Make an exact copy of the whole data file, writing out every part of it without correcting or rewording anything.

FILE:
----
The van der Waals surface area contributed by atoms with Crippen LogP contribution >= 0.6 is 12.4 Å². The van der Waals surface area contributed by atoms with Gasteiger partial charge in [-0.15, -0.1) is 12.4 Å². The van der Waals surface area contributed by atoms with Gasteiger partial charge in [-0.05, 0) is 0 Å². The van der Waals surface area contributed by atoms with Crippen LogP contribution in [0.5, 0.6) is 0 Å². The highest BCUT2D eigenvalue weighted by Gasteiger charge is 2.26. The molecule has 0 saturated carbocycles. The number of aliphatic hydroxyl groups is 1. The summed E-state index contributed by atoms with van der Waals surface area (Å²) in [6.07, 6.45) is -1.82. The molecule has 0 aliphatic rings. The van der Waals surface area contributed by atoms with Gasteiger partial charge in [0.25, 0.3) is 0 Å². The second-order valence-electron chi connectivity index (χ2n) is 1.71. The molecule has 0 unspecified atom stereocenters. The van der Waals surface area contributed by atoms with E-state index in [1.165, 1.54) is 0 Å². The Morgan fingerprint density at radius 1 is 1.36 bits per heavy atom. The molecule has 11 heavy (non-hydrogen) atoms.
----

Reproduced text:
The van der Waals surface area contributed by atoms with Crippen LogP contribution >= 0.6 is 12.4 Å². The van der Waals surface area contributed by atoms with Gasteiger partial charge in [-0.15, -0.1) is 12.4 Å². The van der Waals surface area contributed by atoms with Gasteiger partial charge in [-0.05, 0) is 0 Å². The van der Waals surface area contributed by atoms with Crippen LogP contribution in [0.5, 0.6) is 0 Å². The highest BCUT2D eigenvalue weighted by Gasteiger charge is 2.26. The molecule has 0 saturated carbocycles. The number of aliphatic hydroxyl groups is 1. The summed E-state index contributed by atoms with van der Waals surface area (Å²) in [6.07, 6.45) is -1.82. The molecule has 0 aliphatic rings. The van der Waals surface area contributed by atoms with Gasteiger partial charge in [0.25, 0.3) is 0 Å². The second-order valence-electron chi connectivity index (χ2n) is 1.71. The molecule has 0 unspecified atom stereocenters. The van der Waals surface area contributed by atoms with E-state index in [1.165, 1.54) is 0 Å². The Morgan fingerprint density at radius 1 is 1.36 bits per heavy atom. The molecule has 11 heavy (non-hydrogen) atoms.